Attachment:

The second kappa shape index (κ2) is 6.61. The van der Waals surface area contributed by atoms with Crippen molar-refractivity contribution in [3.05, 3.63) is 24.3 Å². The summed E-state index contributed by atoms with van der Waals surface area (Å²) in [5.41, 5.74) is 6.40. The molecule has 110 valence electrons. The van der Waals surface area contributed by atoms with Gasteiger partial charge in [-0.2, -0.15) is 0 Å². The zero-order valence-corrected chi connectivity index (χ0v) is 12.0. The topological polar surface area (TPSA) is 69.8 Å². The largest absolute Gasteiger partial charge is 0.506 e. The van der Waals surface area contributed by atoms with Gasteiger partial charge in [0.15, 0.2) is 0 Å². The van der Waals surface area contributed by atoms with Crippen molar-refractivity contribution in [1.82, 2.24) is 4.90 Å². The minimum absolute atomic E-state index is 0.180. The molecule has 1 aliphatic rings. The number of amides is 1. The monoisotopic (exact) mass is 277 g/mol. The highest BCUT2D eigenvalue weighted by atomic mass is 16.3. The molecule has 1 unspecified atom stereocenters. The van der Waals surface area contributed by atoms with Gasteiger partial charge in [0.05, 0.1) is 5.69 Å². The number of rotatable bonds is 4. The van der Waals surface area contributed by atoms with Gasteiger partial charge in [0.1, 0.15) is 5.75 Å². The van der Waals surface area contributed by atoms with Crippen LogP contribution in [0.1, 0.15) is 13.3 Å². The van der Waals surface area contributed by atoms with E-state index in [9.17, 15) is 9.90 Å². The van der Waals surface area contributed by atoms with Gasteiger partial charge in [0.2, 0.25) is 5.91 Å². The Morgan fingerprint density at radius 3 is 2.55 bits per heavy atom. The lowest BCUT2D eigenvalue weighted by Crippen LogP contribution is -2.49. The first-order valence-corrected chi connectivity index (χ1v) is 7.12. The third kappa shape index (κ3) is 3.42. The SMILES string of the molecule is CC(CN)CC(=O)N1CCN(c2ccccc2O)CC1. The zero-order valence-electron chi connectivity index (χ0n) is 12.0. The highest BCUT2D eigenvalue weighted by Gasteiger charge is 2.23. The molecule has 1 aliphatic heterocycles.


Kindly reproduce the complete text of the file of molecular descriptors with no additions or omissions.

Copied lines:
The second kappa shape index (κ2) is 6.61. The van der Waals surface area contributed by atoms with Crippen molar-refractivity contribution in [3.05, 3.63) is 24.3 Å². The summed E-state index contributed by atoms with van der Waals surface area (Å²) in [5.41, 5.74) is 6.40. The molecule has 110 valence electrons. The van der Waals surface area contributed by atoms with Gasteiger partial charge in [-0.2, -0.15) is 0 Å². The zero-order valence-corrected chi connectivity index (χ0v) is 12.0. The topological polar surface area (TPSA) is 69.8 Å². The largest absolute Gasteiger partial charge is 0.506 e. The van der Waals surface area contributed by atoms with Gasteiger partial charge in [0.15, 0.2) is 0 Å². The van der Waals surface area contributed by atoms with Crippen molar-refractivity contribution in [1.82, 2.24) is 4.90 Å². The minimum absolute atomic E-state index is 0.180. The molecule has 1 aliphatic rings. The number of amides is 1. The monoisotopic (exact) mass is 277 g/mol. The highest BCUT2D eigenvalue weighted by atomic mass is 16.3. The molecule has 1 unspecified atom stereocenters. The van der Waals surface area contributed by atoms with Gasteiger partial charge in [0.05, 0.1) is 5.69 Å². The number of rotatable bonds is 4. The van der Waals surface area contributed by atoms with Gasteiger partial charge in [0.1, 0.15) is 5.75 Å². The van der Waals surface area contributed by atoms with Crippen LogP contribution in [0.1, 0.15) is 13.3 Å². The van der Waals surface area contributed by atoms with E-state index in [9.17, 15) is 9.90 Å². The van der Waals surface area contributed by atoms with Gasteiger partial charge in [0.2, 0.25) is 5.91 Å². The Morgan fingerprint density at radius 3 is 2.55 bits per heavy atom. The lowest BCUT2D eigenvalue weighted by Crippen LogP contribution is -2.49. The first-order valence-corrected chi connectivity index (χ1v) is 7.12. The third kappa shape index (κ3) is 3.42. The SMILES string of the molecule is CC(CN)CC(=O)N1CCN(c2ccccc2O)CC1. The zero-order valence-electron chi connectivity index (χ0n) is 12.0. The highest BCUT2D eigenvalue weighted by Gasteiger charge is 2.23. The molecule has 1 aliphatic heterocycles.